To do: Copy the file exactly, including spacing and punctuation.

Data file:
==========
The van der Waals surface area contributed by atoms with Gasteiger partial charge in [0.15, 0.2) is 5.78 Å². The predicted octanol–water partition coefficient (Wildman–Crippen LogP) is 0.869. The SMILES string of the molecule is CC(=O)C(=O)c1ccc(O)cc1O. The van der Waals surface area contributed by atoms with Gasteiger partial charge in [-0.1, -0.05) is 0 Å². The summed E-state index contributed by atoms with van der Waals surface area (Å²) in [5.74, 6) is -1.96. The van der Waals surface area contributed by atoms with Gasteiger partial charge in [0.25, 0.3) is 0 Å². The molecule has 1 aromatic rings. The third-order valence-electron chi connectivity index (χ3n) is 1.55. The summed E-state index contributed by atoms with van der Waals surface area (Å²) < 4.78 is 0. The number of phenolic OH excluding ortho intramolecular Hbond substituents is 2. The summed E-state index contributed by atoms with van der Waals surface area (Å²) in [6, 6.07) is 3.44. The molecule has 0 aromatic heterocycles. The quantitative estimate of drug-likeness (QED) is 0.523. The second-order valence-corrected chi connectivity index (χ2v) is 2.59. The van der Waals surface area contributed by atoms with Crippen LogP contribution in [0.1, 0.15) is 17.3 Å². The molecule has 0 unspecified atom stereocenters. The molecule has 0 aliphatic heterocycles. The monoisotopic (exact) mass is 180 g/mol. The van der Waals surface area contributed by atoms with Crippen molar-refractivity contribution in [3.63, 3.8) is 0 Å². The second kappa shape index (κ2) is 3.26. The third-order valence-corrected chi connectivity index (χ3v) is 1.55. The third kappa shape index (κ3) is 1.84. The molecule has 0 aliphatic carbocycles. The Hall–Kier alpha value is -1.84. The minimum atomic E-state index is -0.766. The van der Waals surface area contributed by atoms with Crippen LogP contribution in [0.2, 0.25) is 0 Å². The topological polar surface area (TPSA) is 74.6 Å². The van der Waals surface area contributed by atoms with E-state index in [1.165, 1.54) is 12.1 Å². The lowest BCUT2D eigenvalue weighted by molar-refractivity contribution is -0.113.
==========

The van der Waals surface area contributed by atoms with Gasteiger partial charge in [0.15, 0.2) is 5.78 Å². The predicted octanol–water partition coefficient (Wildman–Crippen LogP) is 0.869. The SMILES string of the molecule is CC(=O)C(=O)c1ccc(O)cc1O. The van der Waals surface area contributed by atoms with Gasteiger partial charge in [-0.1, -0.05) is 0 Å². The summed E-state index contributed by atoms with van der Waals surface area (Å²) in [5.74, 6) is -1.96. The van der Waals surface area contributed by atoms with Gasteiger partial charge in [0.25, 0.3) is 0 Å². The molecule has 1 aromatic rings. The third-order valence-electron chi connectivity index (χ3n) is 1.55. The summed E-state index contributed by atoms with van der Waals surface area (Å²) < 4.78 is 0. The number of phenolic OH excluding ortho intramolecular Hbond substituents is 2. The summed E-state index contributed by atoms with van der Waals surface area (Å²) in [6, 6.07) is 3.44. The molecule has 0 aromatic heterocycles. The quantitative estimate of drug-likeness (QED) is 0.523. The second-order valence-corrected chi connectivity index (χ2v) is 2.59. The van der Waals surface area contributed by atoms with Crippen LogP contribution in [0.1, 0.15) is 17.3 Å². The molecule has 0 unspecified atom stereocenters. The molecule has 0 aliphatic heterocycles. The monoisotopic (exact) mass is 180 g/mol. The van der Waals surface area contributed by atoms with Crippen molar-refractivity contribution in [3.63, 3.8) is 0 Å². The second kappa shape index (κ2) is 3.26. The third-order valence-corrected chi connectivity index (χ3v) is 1.55. The third kappa shape index (κ3) is 1.84. The molecule has 0 aliphatic carbocycles. The Hall–Kier alpha value is -1.84. The minimum atomic E-state index is -0.766. The van der Waals surface area contributed by atoms with Crippen LogP contribution in [0.2, 0.25) is 0 Å². The topological polar surface area (TPSA) is 74.6 Å². The van der Waals surface area contributed by atoms with E-state index in [1.165, 1.54) is 12.1 Å². The lowest BCUT2D eigenvalue weighted by molar-refractivity contribution is -0.113.